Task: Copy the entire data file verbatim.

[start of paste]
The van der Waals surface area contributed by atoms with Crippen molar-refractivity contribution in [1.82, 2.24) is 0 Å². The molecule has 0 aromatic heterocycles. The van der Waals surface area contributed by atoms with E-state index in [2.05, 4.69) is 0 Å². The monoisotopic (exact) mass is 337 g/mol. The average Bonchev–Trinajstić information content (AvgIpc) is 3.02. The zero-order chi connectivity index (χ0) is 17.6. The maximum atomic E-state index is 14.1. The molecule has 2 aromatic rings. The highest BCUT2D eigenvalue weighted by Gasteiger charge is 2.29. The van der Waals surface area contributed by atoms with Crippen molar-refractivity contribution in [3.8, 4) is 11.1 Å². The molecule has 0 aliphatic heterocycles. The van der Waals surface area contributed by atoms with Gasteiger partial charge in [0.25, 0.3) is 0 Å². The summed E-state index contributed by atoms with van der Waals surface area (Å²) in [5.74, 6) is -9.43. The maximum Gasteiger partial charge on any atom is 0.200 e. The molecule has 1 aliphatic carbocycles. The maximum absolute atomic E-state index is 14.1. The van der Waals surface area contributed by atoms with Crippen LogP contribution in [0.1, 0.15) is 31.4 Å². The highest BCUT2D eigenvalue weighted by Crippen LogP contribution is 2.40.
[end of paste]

The van der Waals surface area contributed by atoms with Crippen molar-refractivity contribution in [1.82, 2.24) is 0 Å². The molecule has 0 aromatic heterocycles. The van der Waals surface area contributed by atoms with E-state index in [2.05, 4.69) is 0 Å². The monoisotopic (exact) mass is 337 g/mol. The average Bonchev–Trinajstić information content (AvgIpc) is 3.02. The zero-order chi connectivity index (χ0) is 17.6. The maximum atomic E-state index is 14.1. The molecule has 2 aromatic rings. The highest BCUT2D eigenvalue weighted by Gasteiger charge is 2.29. The van der Waals surface area contributed by atoms with Crippen molar-refractivity contribution in [3.8, 4) is 11.1 Å². The molecule has 0 aliphatic heterocycles. The van der Waals surface area contributed by atoms with Gasteiger partial charge in [0.25, 0.3) is 0 Å². The summed E-state index contributed by atoms with van der Waals surface area (Å²) in [5.74, 6) is -9.43. The maximum Gasteiger partial charge on any atom is 0.200 e. The molecule has 1 aliphatic carbocycles. The maximum absolute atomic E-state index is 14.1. The van der Waals surface area contributed by atoms with Crippen LogP contribution in [0.1, 0.15) is 31.4 Å². The highest BCUT2D eigenvalue weighted by Crippen LogP contribution is 2.40.